Chondrosarcoma affects men more than women (ratio 1.5:1). It is also known that women have improved survival, compared to men of similar age. This effect diminishes after the age of menopause, suggesting that oestrogen could have a protective effect in chondrosarcoma.

We awarded our first Ideas Grant focused on chondrosarcoma research, to a collaborative project between the University of Sheffield, the Royal Orthopaedic Hospital in Birmingham and the University of East Anglia.

The team, led by Professor Alison Gartland at the University of Sheffield, aimed to answer the question: “Does the hormone oestrogen have a protective effect in chondrosarcoma?”

What were the aims of this research project?

The project set out to test the effect of oestrogen on human chondrosarcoma cell growth and migration and investigate the effects of oestrogen on chondrosarcoma tumour growth and progression in a patient-derived xenograft (PDX) model of human chondrosarcoma.

What were the results of this project?

Through this Idea Grant, Professor Gartland and her team have taken earlier research suggesting a link between oestrogen and chondrosarcoma an important step further.

Their results provide evidence that oestrogen does indeed have a protective effect in chondrosarcoma, with the potential to prevent further spread and progression.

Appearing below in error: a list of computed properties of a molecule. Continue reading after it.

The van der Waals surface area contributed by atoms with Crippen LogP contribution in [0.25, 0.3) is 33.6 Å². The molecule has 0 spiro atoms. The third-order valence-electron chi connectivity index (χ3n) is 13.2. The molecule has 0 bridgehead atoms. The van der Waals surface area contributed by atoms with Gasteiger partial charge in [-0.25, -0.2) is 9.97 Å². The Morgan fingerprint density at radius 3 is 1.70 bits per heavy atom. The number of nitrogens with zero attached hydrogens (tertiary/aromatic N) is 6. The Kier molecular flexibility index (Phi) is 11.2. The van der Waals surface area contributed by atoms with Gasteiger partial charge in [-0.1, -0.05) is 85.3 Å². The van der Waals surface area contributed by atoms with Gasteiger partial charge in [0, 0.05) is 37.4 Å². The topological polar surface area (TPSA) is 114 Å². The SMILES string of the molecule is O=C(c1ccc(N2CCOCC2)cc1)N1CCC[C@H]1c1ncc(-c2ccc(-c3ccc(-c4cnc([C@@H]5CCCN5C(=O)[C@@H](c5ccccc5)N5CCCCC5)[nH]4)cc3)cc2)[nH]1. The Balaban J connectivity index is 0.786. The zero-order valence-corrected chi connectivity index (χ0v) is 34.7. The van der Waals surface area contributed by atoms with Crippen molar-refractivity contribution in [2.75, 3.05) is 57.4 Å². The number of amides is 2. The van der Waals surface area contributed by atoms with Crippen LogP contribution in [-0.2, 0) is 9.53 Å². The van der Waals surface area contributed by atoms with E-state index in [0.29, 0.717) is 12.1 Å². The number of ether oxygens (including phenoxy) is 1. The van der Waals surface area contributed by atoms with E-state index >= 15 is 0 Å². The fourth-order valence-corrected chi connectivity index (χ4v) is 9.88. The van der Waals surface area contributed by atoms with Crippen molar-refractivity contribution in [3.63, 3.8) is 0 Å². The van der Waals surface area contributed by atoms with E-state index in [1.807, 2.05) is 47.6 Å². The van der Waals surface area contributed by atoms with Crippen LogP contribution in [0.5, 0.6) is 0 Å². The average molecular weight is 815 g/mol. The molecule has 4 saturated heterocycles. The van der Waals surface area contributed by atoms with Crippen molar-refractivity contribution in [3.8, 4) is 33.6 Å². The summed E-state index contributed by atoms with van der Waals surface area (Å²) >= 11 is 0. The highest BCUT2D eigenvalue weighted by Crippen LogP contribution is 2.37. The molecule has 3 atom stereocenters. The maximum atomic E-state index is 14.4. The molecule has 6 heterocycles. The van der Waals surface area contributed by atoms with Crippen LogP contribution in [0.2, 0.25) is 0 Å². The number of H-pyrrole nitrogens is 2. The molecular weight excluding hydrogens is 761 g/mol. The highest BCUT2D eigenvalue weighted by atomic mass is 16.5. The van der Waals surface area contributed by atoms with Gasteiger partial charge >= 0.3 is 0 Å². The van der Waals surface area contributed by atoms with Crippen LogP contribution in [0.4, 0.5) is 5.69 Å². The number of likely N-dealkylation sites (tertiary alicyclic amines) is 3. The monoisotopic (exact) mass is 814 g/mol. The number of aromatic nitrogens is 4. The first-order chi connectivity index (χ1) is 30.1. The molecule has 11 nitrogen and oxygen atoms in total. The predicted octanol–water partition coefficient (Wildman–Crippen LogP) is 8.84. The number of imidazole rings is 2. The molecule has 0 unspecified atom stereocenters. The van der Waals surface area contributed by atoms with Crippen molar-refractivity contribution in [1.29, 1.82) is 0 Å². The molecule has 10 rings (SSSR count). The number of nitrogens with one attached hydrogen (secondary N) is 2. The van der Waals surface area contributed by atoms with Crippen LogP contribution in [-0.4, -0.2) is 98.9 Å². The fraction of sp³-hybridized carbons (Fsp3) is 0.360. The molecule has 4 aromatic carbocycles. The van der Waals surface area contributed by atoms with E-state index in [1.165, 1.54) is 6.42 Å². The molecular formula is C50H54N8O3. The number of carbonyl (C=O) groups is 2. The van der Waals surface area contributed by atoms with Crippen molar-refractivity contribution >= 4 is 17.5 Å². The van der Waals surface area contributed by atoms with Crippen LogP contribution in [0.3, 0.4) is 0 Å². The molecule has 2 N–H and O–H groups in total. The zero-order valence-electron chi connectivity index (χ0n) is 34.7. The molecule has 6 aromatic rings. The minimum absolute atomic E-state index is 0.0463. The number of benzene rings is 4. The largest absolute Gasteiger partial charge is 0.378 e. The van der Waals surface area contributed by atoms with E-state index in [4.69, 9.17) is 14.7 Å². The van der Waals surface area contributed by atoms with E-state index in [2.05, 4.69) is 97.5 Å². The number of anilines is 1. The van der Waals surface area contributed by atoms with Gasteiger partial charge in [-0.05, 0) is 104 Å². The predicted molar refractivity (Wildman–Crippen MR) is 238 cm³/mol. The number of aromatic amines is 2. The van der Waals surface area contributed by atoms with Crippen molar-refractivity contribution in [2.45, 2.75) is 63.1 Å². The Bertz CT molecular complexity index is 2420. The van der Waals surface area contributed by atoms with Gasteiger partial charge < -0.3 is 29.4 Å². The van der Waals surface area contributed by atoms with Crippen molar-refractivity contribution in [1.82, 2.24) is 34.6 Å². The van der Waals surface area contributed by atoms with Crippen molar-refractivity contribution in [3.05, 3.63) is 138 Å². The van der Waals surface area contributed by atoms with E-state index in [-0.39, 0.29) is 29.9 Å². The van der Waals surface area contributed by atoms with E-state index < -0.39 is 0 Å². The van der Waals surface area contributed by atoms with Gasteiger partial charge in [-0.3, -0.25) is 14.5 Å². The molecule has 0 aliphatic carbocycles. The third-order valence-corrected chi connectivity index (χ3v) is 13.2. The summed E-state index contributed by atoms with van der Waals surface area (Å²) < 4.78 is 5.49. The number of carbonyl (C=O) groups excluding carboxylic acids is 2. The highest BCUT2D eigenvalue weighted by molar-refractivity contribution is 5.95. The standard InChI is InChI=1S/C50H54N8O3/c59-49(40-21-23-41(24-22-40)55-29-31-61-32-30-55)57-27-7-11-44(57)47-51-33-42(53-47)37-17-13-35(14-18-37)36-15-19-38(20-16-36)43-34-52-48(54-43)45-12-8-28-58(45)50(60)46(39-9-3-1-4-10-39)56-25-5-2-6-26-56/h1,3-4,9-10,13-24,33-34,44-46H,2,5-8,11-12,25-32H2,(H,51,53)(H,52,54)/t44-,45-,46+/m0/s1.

In addition, the successful development of a model of human chondrosarcoma, using human chondrosarcoma cells (a so called ‘patient derived xenograft model’) is a significant step forwards for future chondrosarcoma research. Tumours derived from this model are now undergoing a type of analysis (so called ‘RNA sequencing’) to compare, at a genetic level, the effects of low vs high circulating oestrogen.

How could the results of this project improve treatment options for chondrosarcoma patients?

Although still preliminary, combined, this data suggests that the oestrogen signalling pathway may represent a potential target for the treatment of chondrosarcoma, particularly in cases where the tumour cannot be surgically removed due to its size or location (‘irresectable’), or where cancer cells have spread to other parts of the body. If so, clinically approved Hormone Replacement Therapy (HRT), used to treat menopausal symptoms, could be repurposed as a targeted treatment for patients diagnosed with chondrosarcoma.

A crucial gap remains in terms of our understanding of the exact underlying mechanisms driving the effects of oestrogen on chondrosarcoma cells. On the basis of these vital early findings, Professor Gartland and her team have been awarded additional BCRT funding to conduct further, in-depth research. They aim to ascertain whether this protective effective can be harnessed as a targeted, pre-approved and readily available treatment for patients, translating these important findings from the laboratory to the clinical setting. You can read more about this further research here.

Sponsor Our Research Into Chondrosarcoma